Doctor of Philosophy (PhD)


Educational Theory, Policy, and Practice

Document Type



Fifty percent of all students who enroll in college depart before earning their degree; this proportion is even higher among minorities during the first year of college (Tinto, 2006). Minorities have typically had fewer opportunities to gain a college education. Once enrolled in college, minorities have generally found it more difficult to succeed academically and graduate (Strayhorn, 2011). There is one group among the collective of minorities that are even further behind the rest, African American males. African American males are one of the most underrepresented populations of students on college campuses around the nation (Feagin, Vera, & Imani, 1996). Relatively few Black men enroll in four-year colleges and universities (Cuyject, 2006); in fact, of the approximate 15 million undergraduate students in the United States, less than 5% are Black men (NCES, 2009). In response to the trends and challenges faced by Black men, the federal government, as well as higher education institutions, have invested considerable resources in the development and implementation of programs and services that are designed to provide the necessary academic and social support researchers have found to be integral to the success of students in college (Astin, 1993; Swail, Redd & Perna, 2003 and Tinto, 1993). One of the federal government’s responses to this issue is the development of numerous pre-college programs. The aim of this study was to determine whether pre-college programs (i.e., Upward Bound, Talent Search & G.E.A.R. UP) are effective in realizing their goals for African American men, particularly as it relates to their college retention rates. Using the National Center for Education Statistics’ Education Longitudinal Study of 2002 (ELS:2002) guided by Tinto’s Student Attrition model, the researcher sought to determine: To what extent does participating in a pre-college program influence the first-year retention rates of African American males in college, controlling for differences in, background traits, academic preparedness and parental level of education? The findings from this study suggest that out of three federally funded pre-college programs Upward Bound, Talent Search and G.E.A.R. UP, only the Talent Search program has any impact on the retention rate of African American males in college.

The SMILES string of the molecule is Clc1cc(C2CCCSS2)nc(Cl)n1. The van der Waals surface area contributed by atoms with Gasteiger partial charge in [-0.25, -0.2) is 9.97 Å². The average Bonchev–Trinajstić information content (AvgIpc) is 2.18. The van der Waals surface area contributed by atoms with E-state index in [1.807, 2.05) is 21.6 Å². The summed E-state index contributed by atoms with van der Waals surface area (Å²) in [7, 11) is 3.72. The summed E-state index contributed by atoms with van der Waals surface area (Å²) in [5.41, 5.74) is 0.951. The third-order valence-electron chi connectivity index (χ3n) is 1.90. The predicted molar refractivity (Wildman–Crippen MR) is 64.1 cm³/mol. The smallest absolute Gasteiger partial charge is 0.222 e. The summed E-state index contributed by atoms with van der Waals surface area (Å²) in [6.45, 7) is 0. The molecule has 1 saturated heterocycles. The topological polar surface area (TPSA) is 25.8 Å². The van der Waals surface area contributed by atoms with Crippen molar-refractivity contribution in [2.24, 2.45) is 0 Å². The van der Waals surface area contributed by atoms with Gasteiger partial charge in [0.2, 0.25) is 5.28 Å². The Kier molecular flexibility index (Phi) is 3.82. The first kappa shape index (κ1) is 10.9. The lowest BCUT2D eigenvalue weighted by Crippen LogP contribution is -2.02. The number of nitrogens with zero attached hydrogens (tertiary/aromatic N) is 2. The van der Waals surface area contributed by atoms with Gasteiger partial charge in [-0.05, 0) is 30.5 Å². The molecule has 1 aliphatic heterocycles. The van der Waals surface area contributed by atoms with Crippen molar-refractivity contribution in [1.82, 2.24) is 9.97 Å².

Document Availability at the Time of Submission

Release the entire work immediately for access worldwide.

Committee Chair

Mitchell, Roland



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Education Commons